All this month, zombies will be on the loose in Eagle River. The Alaska Fine Arts Academy is putting on eight shows of “Shake Rattle and Rot: The Zombie Musical” every Friday and Saturday of October at 7 p.m. A group of teens who were killed in the 1950s come back to life for one night. All of the gang is set on wreaking havoc — except for Andrew. A romantic, Andrew falls for a living girl, Louise.
Moments after the bell rang at 10:22 a.m., students and staff flocked to a salad bar stationed in the hall at Chugiak High on Sept. 26. At just $2 — no wonder dozens lined up to fill their bowl full of locally grown produce. Just as quickly as the surge formed, the lunch rush was over. Just like a restaurant.
It expanded like some creature out of a sci-fi horror movie, spreading mildewed tentacles across the western edge of the Carrs Eagle River parking lot. Once the site of a Big Brothers Big Sisters of Alaska donation drop-off, through early September it morphed into a trash heap of clothing, toys, furniture and home appliances that sat in the rain, stank in the sun and grew some more.
So much for fall. Just a day after the first day of autumn, a light snow fell on Chugiak-Eagle River on Monday, Sept. 23. The National Weather Service in Anchorage received reports that Eagle River Valley had 2 ½ inches, meteorologist Andy Dixon said. Snow clung to trees and grass, but roadways were clear Monday. The white stuff didn’t stick around too long and melted by Tuesday, Sept. 24.
It took nearly seven decades, but the Army finally recognized Arthur Owens for his bravery during World War II. More than 68 years after Owens saved two injured soldiers from a tank under heavy fire, he was awarded seven medals including the Silver Star and Purple Heart on Sept. 19 at the National Guard Armory on Joint Base Elmendorf-Richardson.
Crack! A deep, white spider web leapt across the windshield. The low rumble of engines on a Colombian Air Force aircraft was interrupted by the splintering sound of fractured glass. The pilots exchanged glances, checked safety lights, monitored their position and barked commands. Cabin pressure read normal, but the entire glass pane was split from end to end. It would be difficult to see, let alone safely fly. The aircraft had to descend. The plane radioed the control tower.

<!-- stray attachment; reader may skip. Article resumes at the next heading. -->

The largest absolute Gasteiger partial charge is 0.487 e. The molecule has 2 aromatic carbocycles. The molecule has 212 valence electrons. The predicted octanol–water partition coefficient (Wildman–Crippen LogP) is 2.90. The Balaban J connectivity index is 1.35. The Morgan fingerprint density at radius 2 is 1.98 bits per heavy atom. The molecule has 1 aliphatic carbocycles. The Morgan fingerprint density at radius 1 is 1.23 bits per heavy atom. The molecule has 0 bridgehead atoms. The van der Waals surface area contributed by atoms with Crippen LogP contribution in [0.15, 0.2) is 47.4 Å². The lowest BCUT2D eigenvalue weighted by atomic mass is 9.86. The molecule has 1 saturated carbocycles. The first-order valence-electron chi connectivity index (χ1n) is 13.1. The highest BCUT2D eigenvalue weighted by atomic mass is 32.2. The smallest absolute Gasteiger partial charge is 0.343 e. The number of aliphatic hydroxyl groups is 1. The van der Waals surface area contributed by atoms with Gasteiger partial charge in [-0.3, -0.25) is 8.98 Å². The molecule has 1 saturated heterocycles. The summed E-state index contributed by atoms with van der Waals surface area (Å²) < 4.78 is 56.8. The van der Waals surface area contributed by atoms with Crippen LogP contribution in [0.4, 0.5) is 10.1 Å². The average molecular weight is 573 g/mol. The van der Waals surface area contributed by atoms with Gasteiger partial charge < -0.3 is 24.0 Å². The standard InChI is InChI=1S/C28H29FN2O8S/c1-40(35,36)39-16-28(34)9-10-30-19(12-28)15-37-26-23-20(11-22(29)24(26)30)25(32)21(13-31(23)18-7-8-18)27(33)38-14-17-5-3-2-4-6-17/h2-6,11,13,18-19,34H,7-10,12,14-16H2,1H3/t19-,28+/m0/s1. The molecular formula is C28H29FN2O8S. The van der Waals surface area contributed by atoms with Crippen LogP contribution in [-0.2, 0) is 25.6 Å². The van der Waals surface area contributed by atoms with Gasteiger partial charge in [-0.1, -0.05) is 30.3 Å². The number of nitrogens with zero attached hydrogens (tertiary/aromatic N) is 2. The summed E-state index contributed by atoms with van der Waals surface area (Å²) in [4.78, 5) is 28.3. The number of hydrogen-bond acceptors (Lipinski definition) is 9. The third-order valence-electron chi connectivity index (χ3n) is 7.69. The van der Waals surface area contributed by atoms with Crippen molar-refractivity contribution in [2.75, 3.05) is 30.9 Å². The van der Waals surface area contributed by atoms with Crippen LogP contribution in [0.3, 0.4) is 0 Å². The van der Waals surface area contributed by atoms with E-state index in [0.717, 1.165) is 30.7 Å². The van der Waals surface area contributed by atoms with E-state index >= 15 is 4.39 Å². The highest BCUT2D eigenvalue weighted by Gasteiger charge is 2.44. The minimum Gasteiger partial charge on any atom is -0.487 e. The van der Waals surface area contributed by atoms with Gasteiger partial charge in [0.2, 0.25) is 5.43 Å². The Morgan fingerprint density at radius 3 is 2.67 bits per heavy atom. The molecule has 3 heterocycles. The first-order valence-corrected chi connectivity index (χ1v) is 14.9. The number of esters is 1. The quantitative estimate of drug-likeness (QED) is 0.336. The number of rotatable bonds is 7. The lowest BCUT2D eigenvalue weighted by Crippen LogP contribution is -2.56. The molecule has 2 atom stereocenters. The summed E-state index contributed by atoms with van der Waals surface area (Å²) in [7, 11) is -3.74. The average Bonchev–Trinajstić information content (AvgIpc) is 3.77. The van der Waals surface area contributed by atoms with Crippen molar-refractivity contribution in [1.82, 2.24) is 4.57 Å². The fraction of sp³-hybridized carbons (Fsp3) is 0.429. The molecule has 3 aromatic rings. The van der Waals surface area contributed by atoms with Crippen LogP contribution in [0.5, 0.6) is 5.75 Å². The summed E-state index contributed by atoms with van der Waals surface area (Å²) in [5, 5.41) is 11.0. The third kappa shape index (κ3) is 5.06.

Raindrops beaded on freshly painted hoods over the Labor Day weekend as more than two dozen car owners turned out for the 49th State Street Rodders Car Show at the Eagle River Polaris and Arctic Cat dealership.
The McDonald Center is expected to reopen this week after a faulty valve on the ice rink’s refrigeration system forced its closure this summer. The problem was first noticed during a hockey camp run by former pro Brian Swanson of Eagle River in mid-July. A wet spot formed on the ice and never froze.
Eagle River’s branch of Rotary Club International lived up to its name recently by hosting a cop from Holland, a foreign exchange student from Ecuador and a district governor whose territory spans two nations.
A war broke out in the sky above Alaska last week. Fortunately, everyone was on the same side. On Friday, Aug. 23, forces from Joint Base Elmendorf-Richardson and Eielson Air Force Base concluded a two-week international training exercise with Japan, Australia and the Republic of Korea with a mock battle.